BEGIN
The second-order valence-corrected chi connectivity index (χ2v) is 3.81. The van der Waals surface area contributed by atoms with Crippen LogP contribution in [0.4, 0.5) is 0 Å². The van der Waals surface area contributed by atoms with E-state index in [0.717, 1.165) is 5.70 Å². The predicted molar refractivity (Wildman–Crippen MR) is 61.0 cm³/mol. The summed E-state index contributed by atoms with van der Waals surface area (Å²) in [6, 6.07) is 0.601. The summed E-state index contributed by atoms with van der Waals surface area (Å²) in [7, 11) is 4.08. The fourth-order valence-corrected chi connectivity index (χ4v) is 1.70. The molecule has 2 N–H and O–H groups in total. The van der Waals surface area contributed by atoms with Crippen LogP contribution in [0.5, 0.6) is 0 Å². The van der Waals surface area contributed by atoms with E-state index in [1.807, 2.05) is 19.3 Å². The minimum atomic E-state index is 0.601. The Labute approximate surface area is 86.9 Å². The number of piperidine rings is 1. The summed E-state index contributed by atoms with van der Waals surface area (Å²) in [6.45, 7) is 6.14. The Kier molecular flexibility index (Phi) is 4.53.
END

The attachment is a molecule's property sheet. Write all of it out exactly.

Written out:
The second-order valence-corrected chi connectivity index (χ2v) is 3.81. The van der Waals surface area contributed by atoms with Crippen LogP contribution in [0.4, 0.5) is 0 Å². The van der Waals surface area contributed by atoms with E-state index in [0.717, 1.165) is 5.70 Å². The predicted molar refractivity (Wildman–Crippen MR) is 61.0 cm³/mol. The summed E-state index contributed by atoms with van der Waals surface area (Å²) in [6, 6.07) is 0.601. The summed E-state index contributed by atoms with van der Waals surface area (Å²) in [7, 11) is 4.08. The fourth-order valence-corrected chi connectivity index (χ4v) is 1.70. The molecule has 2 N–H and O–H groups in total. The van der Waals surface area contributed by atoms with Crippen LogP contribution in [0.5, 0.6) is 0 Å². The van der Waals surface area contributed by atoms with E-state index in [1.807, 2.05) is 19.3 Å². The minimum atomic E-state index is 0.601. The Labute approximate surface area is 86.9 Å². The number of piperidine rings is 1. The summed E-state index contributed by atoms with van der Waals surface area (Å²) in [6.45, 7) is 6.14. The Kier molecular flexibility index (Phi) is 4.53.